Perhaps the wandering Hog Wild was targeted and intercepted after the humanitarian “misdeeds” of one or both B-29s, which had made earlier drops; hence, violating the Russian order. British POW Kenneth Marshall stressed this point in his July 20, 1994 letter to the Russian Embassy in London, England.

    Could the Russians have brought down the Hog Wild because they were interested in American military aircraft technology? After all the B-29 had been pillaged by the Russians and Grant (1945) wrote that, while living in the Konan camp, several people had assured him that “Russian B-29 pilots” (p. 84) were trained. Queen (1945) noted that a Russian ground-engineering officer “displayed superior knowledge of the B-29” (p. 58) by remarking that he could tell the Hog Wild was a later model of B-29. In his letter to the Russian Embassy, Kenneth Marshall (personal communication, July 20, 1994) also referred to the Russian intent to gain “a whole new warplane to be taken apart and copied.” To further support this theory to explain the downing of the aircraft, Baugher (1997) notes that the Soviet Tu-4, a carbon copy of the American B-29, was known to be successfully flown for the first time in 1947.

    Maybe the Russians forced the Hog Wild down because the Yak fighter pilots mistakenly thought the super fortress was actually a Japanese, twin-engine, Mitsubishi G4M3 in disguise? This explanation does not appear to be too credible as Arthur (1945) and Weeks (1945) wrote that the Yak pilots were flying so closely to their aircraft that recognition should not have been an issue. In fact, Arthur (45) maintained that he could see the pilots’ “facial expressions” (p. 67).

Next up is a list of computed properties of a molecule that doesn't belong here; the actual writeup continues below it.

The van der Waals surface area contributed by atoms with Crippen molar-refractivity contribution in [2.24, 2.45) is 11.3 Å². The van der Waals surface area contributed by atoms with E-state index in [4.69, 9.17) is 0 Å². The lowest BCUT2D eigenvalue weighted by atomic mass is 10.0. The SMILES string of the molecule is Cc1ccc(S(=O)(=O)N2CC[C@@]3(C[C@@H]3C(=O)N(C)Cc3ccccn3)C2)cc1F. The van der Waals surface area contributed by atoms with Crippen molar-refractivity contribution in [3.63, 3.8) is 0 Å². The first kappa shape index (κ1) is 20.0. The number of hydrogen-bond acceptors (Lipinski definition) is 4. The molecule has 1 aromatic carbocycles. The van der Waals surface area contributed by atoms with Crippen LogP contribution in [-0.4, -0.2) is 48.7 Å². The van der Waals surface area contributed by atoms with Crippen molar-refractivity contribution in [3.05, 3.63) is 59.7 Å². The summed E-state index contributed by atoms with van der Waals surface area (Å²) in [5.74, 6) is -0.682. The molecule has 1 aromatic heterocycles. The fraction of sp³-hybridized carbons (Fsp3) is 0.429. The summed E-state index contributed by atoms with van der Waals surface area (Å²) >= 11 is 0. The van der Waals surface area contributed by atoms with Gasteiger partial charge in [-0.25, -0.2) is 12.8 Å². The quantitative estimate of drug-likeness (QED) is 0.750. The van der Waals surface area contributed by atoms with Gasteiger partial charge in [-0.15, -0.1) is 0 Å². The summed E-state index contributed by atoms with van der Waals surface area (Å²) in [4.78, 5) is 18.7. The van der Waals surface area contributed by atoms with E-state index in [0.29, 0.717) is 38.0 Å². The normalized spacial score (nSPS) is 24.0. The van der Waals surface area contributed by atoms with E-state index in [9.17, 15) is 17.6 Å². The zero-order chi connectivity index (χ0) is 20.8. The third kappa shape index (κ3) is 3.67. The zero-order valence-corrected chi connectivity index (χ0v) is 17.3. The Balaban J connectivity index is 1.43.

Finally, much has been made of the so-called real mission for the Hog Wild: gathering intelligence data on what the Russians knew and controlled as they relate to a war-time Japanese program to develop chemical and nuclear weapons. I put little stock in this rationale for the B-29’s demise for two reasons. First of all, the Hog Wild was not outfitted for a reconnaissance mission. That is to say it only had one camera on board, which was a regular piece of equipment to record bombing and humanitarian drops, as opposed to the six cameras and square-sighting windows normally associated with super fortresses designed for intelligence missions (World War II Air Power, n.d.). More importantly, the facts in the form of official Army Air Forces depositions, my father’s correspondence and interview data generated from him that appear in this piece do not even remotely suggest anything other than three members of the ground crew who wished to tag-along to form a courageous group of thirteen crewmen and observers intent on doing their duty to improve the conditions of British and Australian prisoners of war awaiting release from the Konan camp.

    While questions about the status of the war-time Japanese program to develop chemical and nuclear weapons may linger, the data presented in this piece do help settle an issue related to the ill-fated mission of the Hog Wild on August 29, 1945. Simply put this mission was all about the convergence of a prisoner-of-war humanitarian relief effort and the near catastrophic action by a war-time ally.

(Dr. Terry R. Rainey taught US History at the secondary level for thirty years. Currently, he is a teacher educator at Blackburn College in Carlinville, IL. He can be reached at train@blackburn.edu).

the November 2009 issue of the Cold War Times.